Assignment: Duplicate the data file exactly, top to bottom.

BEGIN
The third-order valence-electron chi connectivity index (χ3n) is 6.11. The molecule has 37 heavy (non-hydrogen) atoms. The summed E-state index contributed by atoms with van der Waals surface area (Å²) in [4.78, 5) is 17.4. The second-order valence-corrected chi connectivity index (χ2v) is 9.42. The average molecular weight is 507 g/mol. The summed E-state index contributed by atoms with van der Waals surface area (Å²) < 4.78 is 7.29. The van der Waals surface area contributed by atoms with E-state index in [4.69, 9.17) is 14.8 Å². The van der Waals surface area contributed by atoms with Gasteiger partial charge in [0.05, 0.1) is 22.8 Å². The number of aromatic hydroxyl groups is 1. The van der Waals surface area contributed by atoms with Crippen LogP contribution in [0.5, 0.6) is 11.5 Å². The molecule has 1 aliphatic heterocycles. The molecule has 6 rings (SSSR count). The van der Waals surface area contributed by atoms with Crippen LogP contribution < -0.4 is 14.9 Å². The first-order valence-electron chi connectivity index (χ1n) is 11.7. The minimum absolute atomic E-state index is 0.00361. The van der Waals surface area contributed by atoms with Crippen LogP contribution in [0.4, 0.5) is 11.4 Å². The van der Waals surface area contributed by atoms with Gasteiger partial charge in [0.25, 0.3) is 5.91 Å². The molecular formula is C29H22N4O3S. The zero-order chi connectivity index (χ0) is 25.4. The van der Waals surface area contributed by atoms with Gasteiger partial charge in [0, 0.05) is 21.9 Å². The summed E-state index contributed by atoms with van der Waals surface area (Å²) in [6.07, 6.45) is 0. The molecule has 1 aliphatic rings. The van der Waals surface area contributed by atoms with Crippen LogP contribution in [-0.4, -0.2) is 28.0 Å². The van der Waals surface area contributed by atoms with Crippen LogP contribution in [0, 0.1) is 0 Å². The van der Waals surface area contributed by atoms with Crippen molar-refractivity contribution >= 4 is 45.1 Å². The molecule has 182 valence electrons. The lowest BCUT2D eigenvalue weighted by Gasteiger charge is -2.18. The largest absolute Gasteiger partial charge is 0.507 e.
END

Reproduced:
The third-order valence-electron chi connectivity index (χ3n) is 6.11. The molecule has 37 heavy (non-hydrogen) atoms. The summed E-state index contributed by atoms with van der Waals surface area (Å²) in [4.78, 5) is 17.4. The second-order valence-corrected chi connectivity index (χ2v) is 9.42. The average molecular weight is 507 g/mol. The summed E-state index contributed by atoms with van der Waals surface area (Å²) < 4.78 is 7.29. The van der Waals surface area contributed by atoms with E-state index in [4.69, 9.17) is 14.8 Å². The van der Waals surface area contributed by atoms with Gasteiger partial charge in [0.05, 0.1) is 22.8 Å². The number of aromatic hydroxyl groups is 1. The van der Waals surface area contributed by atoms with Crippen LogP contribution in [0.5, 0.6) is 11.5 Å². The molecule has 1 aliphatic heterocycles. The molecule has 6 rings (SSSR count). The van der Waals surface area contributed by atoms with Crippen LogP contribution < -0.4 is 14.9 Å². The first-order valence-electron chi connectivity index (χ1n) is 11.7. The minimum absolute atomic E-state index is 0.00361. The van der Waals surface area contributed by atoms with Crippen LogP contribution in [0.4, 0.5) is 11.4 Å². The van der Waals surface area contributed by atoms with Gasteiger partial charge in [0.25, 0.3) is 5.91 Å². The molecular formula is C29H22N4O3S. The zero-order chi connectivity index (χ0) is 25.4. The van der Waals surface area contributed by atoms with Gasteiger partial charge in [0, 0.05) is 21.9 Å². The summed E-state index contributed by atoms with van der Waals surface area (Å²) in [6.07, 6.45) is 0. The molecule has 1 aliphatic rings. The van der Waals surface area contributed by atoms with Crippen LogP contribution in [-0.4, -0.2) is 28.0 Å². The van der Waals surface area contributed by atoms with Crippen LogP contribution in [0, 0.1) is 0 Å². The van der Waals surface area contributed by atoms with Crippen molar-refractivity contribution >= 4 is 45.1 Å². The molecule has 182 valence electrons. The lowest BCUT2D eigenvalue weighted by Gasteiger charge is -2.18. The largest absolute Gasteiger partial charge is 0.507 e.